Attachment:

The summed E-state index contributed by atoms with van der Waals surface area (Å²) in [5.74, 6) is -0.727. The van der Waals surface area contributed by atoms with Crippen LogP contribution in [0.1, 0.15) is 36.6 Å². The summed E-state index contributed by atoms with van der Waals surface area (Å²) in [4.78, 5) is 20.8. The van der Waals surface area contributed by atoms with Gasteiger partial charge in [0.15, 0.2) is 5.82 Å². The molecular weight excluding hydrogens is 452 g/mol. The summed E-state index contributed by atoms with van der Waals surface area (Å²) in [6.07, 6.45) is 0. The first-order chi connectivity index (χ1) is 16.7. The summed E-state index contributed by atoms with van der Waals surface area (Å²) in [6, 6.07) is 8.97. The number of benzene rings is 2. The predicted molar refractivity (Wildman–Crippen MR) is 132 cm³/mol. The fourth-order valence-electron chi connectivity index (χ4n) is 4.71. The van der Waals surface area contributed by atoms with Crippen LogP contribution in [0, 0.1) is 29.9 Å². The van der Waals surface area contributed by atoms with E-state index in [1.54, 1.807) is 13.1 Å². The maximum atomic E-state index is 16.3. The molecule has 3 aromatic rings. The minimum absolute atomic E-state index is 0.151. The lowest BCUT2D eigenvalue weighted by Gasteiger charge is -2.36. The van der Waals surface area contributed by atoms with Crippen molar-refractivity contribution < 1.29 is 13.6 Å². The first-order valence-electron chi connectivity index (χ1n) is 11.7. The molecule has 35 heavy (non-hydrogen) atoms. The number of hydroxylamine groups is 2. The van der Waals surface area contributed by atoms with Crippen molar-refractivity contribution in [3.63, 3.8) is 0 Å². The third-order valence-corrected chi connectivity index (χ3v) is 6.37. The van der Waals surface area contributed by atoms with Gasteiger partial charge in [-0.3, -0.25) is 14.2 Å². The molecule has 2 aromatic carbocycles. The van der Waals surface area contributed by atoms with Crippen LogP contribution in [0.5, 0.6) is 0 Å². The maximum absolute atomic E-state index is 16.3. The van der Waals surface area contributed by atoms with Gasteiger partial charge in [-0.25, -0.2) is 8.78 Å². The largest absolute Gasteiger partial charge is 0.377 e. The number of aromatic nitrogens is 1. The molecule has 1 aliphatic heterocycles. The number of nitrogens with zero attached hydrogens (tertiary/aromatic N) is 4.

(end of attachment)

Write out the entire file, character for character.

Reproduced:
The summed E-state index contributed by atoms with van der Waals surface area (Å²) in [5.74, 6) is -0.727. The van der Waals surface area contributed by atoms with Crippen LogP contribution in [0.1, 0.15) is 36.6 Å². The summed E-state index contributed by atoms with van der Waals surface area (Å²) in [4.78, 5) is 20.8. The van der Waals surface area contributed by atoms with Gasteiger partial charge in [0.15, 0.2) is 5.82 Å². The molecular weight excluding hydrogens is 452 g/mol. The summed E-state index contributed by atoms with van der Waals surface area (Å²) in [6.07, 6.45) is 0. The first-order chi connectivity index (χ1) is 16.7. The summed E-state index contributed by atoms with van der Waals surface area (Å²) in [6, 6.07) is 8.97. The number of benzene rings is 2. The predicted molar refractivity (Wildman–Crippen MR) is 132 cm³/mol. The fourth-order valence-electron chi connectivity index (χ4n) is 4.71. The van der Waals surface area contributed by atoms with Crippen LogP contribution in [0, 0.1) is 29.9 Å². The van der Waals surface area contributed by atoms with E-state index in [1.54, 1.807) is 13.1 Å². The maximum atomic E-state index is 16.3. The molecule has 3 aromatic rings. The minimum absolute atomic E-state index is 0.151. The lowest BCUT2D eigenvalue weighted by Gasteiger charge is -2.36. The van der Waals surface area contributed by atoms with Crippen molar-refractivity contribution < 1.29 is 13.6 Å². The first-order valence-electron chi connectivity index (χ1n) is 11.7. The molecule has 35 heavy (non-hydrogen) atoms. The number of hydroxylamine groups is 2. The van der Waals surface area contributed by atoms with Crippen molar-refractivity contribution in [3.63, 3.8) is 0 Å². The third-order valence-corrected chi connectivity index (χ3v) is 6.37. The van der Waals surface area contributed by atoms with Gasteiger partial charge in [-0.3, -0.25) is 14.2 Å². The molecule has 2 aromatic carbocycles. The van der Waals surface area contributed by atoms with Crippen LogP contribution in [0.5, 0.6) is 0 Å². The maximum absolute atomic E-state index is 16.3. The van der Waals surface area contributed by atoms with Gasteiger partial charge in [-0.25, -0.2) is 8.78 Å². The largest absolute Gasteiger partial charge is 0.377 e. The number of aromatic nitrogens is 1. The molecule has 1 aliphatic heterocycles. The number of nitrogens with zero attached hydrogens (tertiary/aromatic N) is 4.